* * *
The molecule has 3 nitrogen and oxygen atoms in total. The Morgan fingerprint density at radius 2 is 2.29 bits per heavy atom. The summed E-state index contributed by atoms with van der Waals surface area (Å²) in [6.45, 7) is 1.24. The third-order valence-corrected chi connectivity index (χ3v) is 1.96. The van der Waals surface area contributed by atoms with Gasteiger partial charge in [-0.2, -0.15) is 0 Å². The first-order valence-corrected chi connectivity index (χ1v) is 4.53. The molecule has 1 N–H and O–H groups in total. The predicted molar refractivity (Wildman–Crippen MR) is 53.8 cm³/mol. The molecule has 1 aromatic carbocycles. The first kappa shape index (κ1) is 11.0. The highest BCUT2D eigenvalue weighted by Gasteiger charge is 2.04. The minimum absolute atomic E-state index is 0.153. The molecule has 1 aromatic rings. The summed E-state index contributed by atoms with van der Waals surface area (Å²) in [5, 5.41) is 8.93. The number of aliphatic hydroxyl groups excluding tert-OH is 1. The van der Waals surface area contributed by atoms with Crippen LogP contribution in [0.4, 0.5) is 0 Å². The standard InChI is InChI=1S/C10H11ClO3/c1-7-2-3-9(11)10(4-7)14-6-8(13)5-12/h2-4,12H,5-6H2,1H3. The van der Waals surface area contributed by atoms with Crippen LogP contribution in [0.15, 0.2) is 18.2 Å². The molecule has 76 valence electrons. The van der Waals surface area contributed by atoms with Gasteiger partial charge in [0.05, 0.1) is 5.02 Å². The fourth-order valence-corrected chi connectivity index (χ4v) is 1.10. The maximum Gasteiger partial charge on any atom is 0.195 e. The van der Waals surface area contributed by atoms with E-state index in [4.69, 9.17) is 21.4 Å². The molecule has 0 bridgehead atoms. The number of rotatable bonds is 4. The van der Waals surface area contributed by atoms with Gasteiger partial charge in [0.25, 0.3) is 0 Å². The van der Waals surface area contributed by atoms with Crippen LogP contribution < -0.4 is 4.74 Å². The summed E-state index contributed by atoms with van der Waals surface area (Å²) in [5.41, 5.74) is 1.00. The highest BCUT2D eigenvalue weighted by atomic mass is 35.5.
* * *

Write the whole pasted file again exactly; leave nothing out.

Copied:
The molecule has 3 nitrogen and oxygen atoms in total. The Morgan fingerprint density at radius 2 is 2.29 bits per heavy atom. The summed E-state index contributed by atoms with van der Waals surface area (Å²) in [6.45, 7) is 1.24. The third-order valence-corrected chi connectivity index (χ3v) is 1.96. The van der Waals surface area contributed by atoms with Gasteiger partial charge in [-0.2, -0.15) is 0 Å². The first-order valence-corrected chi connectivity index (χ1v) is 4.53. The molecule has 1 N–H and O–H groups in total. The predicted molar refractivity (Wildman–Crippen MR) is 53.8 cm³/mol. The molecule has 1 aromatic carbocycles. The first kappa shape index (κ1) is 11.0. The highest BCUT2D eigenvalue weighted by Gasteiger charge is 2.04. The minimum absolute atomic E-state index is 0.153. The molecule has 1 aromatic rings. The summed E-state index contributed by atoms with van der Waals surface area (Å²) in [5, 5.41) is 8.93. The number of aliphatic hydroxyl groups excluding tert-OH is 1. The van der Waals surface area contributed by atoms with Crippen LogP contribution in [0.4, 0.5) is 0 Å². The standard InChI is InChI=1S/C10H11ClO3/c1-7-2-3-9(11)10(4-7)14-6-8(13)5-12/h2-4,12H,5-6H2,1H3. The van der Waals surface area contributed by atoms with Crippen LogP contribution in [0.15, 0.2) is 18.2 Å². The molecule has 76 valence electrons. The van der Waals surface area contributed by atoms with Gasteiger partial charge in [0.05, 0.1) is 5.02 Å². The fourth-order valence-corrected chi connectivity index (χ4v) is 1.10. The maximum Gasteiger partial charge on any atom is 0.195 e. The van der Waals surface area contributed by atoms with E-state index in [4.69, 9.17) is 21.4 Å². The molecule has 0 bridgehead atoms. The number of rotatable bonds is 4. The van der Waals surface area contributed by atoms with Gasteiger partial charge in [0.25, 0.3) is 0 Å². The van der Waals surface area contributed by atoms with Crippen LogP contribution < -0.4 is 4.74 Å². The summed E-state index contributed by atoms with van der Waals surface area (Å²) in [5.41, 5.74) is 1.00. The highest BCUT2D eigenvalue weighted by atomic mass is 35.5.